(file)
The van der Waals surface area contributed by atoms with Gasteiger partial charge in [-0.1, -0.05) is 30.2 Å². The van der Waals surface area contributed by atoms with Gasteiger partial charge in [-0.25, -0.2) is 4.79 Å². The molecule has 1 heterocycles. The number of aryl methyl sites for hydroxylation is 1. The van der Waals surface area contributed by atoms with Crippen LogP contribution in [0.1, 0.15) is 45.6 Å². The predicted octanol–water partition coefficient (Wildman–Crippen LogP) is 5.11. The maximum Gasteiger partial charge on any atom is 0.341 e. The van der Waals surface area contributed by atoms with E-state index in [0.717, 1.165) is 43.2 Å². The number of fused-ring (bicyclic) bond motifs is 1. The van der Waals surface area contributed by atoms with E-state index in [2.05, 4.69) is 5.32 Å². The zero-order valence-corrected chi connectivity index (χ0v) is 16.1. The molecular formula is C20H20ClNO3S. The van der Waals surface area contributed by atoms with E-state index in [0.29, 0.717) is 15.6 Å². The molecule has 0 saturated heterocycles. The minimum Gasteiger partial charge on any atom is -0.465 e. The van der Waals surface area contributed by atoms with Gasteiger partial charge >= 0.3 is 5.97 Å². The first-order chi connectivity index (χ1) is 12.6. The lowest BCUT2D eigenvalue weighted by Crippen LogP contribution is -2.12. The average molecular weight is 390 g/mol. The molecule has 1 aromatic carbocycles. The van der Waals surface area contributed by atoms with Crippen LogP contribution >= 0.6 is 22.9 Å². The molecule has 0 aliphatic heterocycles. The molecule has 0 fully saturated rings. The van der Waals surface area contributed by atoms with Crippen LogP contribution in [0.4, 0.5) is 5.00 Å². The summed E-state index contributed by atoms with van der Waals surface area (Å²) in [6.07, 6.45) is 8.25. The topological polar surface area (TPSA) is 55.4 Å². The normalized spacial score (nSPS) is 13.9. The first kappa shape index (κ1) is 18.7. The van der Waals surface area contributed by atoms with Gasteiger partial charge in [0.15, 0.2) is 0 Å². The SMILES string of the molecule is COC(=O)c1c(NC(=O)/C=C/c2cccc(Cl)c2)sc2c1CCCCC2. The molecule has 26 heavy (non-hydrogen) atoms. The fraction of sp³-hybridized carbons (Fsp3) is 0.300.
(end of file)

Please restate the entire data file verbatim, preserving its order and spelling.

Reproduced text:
The van der Waals surface area contributed by atoms with Gasteiger partial charge in [-0.1, -0.05) is 30.2 Å². The van der Waals surface area contributed by atoms with Gasteiger partial charge in [-0.25, -0.2) is 4.79 Å². The molecule has 1 heterocycles. The number of aryl methyl sites for hydroxylation is 1. The van der Waals surface area contributed by atoms with Crippen LogP contribution in [0.1, 0.15) is 45.6 Å². The predicted octanol–water partition coefficient (Wildman–Crippen LogP) is 5.11. The maximum Gasteiger partial charge on any atom is 0.341 e. The van der Waals surface area contributed by atoms with E-state index in [0.717, 1.165) is 43.2 Å². The number of fused-ring (bicyclic) bond motifs is 1. The van der Waals surface area contributed by atoms with E-state index in [2.05, 4.69) is 5.32 Å². The zero-order valence-corrected chi connectivity index (χ0v) is 16.1. The molecular formula is C20H20ClNO3S. The van der Waals surface area contributed by atoms with E-state index in [0.29, 0.717) is 15.6 Å². The molecule has 0 saturated heterocycles. The minimum Gasteiger partial charge on any atom is -0.465 e. The van der Waals surface area contributed by atoms with Gasteiger partial charge >= 0.3 is 5.97 Å². The first-order chi connectivity index (χ1) is 12.6. The lowest BCUT2D eigenvalue weighted by Crippen LogP contribution is -2.12. The average molecular weight is 390 g/mol. The molecule has 1 aromatic carbocycles. The van der Waals surface area contributed by atoms with Crippen LogP contribution >= 0.6 is 22.9 Å². The molecule has 0 aliphatic heterocycles. The molecule has 0 fully saturated rings. The van der Waals surface area contributed by atoms with Crippen LogP contribution in [0.4, 0.5) is 5.00 Å². The summed E-state index contributed by atoms with van der Waals surface area (Å²) in [6.07, 6.45) is 8.25. The topological polar surface area (TPSA) is 55.4 Å². The normalized spacial score (nSPS) is 13.9. The first kappa shape index (κ1) is 18.7. The van der Waals surface area contributed by atoms with Gasteiger partial charge in [0.15, 0.2) is 0 Å². The SMILES string of the molecule is COC(=O)c1c(NC(=O)/C=C/c2cccc(Cl)c2)sc2c1CCCCC2. The molecule has 26 heavy (non-hydrogen) atoms. The fraction of sp³-hybridized carbons (Fsp3) is 0.300.